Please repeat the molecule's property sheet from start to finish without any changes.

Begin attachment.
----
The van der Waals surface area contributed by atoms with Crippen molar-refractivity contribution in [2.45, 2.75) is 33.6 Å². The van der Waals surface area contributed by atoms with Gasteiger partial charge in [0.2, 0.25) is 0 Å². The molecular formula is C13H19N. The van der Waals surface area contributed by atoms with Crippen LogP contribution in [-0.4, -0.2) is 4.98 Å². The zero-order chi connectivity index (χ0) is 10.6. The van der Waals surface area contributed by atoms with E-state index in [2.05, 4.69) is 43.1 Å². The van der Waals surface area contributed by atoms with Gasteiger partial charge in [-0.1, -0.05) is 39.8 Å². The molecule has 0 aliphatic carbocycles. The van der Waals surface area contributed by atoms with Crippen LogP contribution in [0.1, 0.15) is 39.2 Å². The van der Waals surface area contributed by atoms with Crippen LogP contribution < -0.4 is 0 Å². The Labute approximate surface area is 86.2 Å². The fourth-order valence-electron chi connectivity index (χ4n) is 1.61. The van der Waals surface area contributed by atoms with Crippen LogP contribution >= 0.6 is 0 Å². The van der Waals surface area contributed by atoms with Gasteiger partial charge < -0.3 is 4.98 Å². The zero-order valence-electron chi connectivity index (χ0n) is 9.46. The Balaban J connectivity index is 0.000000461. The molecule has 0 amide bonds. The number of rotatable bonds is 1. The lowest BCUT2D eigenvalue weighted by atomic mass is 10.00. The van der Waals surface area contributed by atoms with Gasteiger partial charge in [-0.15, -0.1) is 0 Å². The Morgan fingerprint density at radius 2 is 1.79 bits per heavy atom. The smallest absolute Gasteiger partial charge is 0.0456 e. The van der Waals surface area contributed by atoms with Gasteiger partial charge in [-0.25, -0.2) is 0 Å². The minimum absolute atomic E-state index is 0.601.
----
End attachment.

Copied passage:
The van der Waals surface area contributed by atoms with Crippen molar-refractivity contribution in [2.45, 2.75) is 33.6 Å². The van der Waals surface area contributed by atoms with Gasteiger partial charge in [0.2, 0.25) is 0 Å². The molecular formula is C13H19N. The van der Waals surface area contributed by atoms with Crippen LogP contribution in [-0.4, -0.2) is 4.98 Å². The zero-order chi connectivity index (χ0) is 10.6. The van der Waals surface area contributed by atoms with E-state index in [2.05, 4.69) is 43.1 Å². The van der Waals surface area contributed by atoms with Gasteiger partial charge in [-0.1, -0.05) is 39.8 Å². The molecule has 0 aliphatic carbocycles. The van der Waals surface area contributed by atoms with Crippen LogP contribution in [0.1, 0.15) is 39.2 Å². The van der Waals surface area contributed by atoms with Crippen LogP contribution < -0.4 is 0 Å². The Labute approximate surface area is 86.2 Å². The fourth-order valence-electron chi connectivity index (χ4n) is 1.61. The van der Waals surface area contributed by atoms with Crippen LogP contribution >= 0.6 is 0 Å². The van der Waals surface area contributed by atoms with Gasteiger partial charge < -0.3 is 4.98 Å². The zero-order valence-electron chi connectivity index (χ0n) is 9.46. The Balaban J connectivity index is 0.000000461. The molecule has 0 amide bonds. The number of rotatable bonds is 1. The lowest BCUT2D eigenvalue weighted by atomic mass is 10.00. The van der Waals surface area contributed by atoms with Gasteiger partial charge in [-0.15, -0.1) is 0 Å². The Morgan fingerprint density at radius 2 is 1.79 bits per heavy atom. The smallest absolute Gasteiger partial charge is 0.0456 e. The van der Waals surface area contributed by atoms with Gasteiger partial charge in [-0.25, -0.2) is 0 Å². The minimum absolute atomic E-state index is 0.601.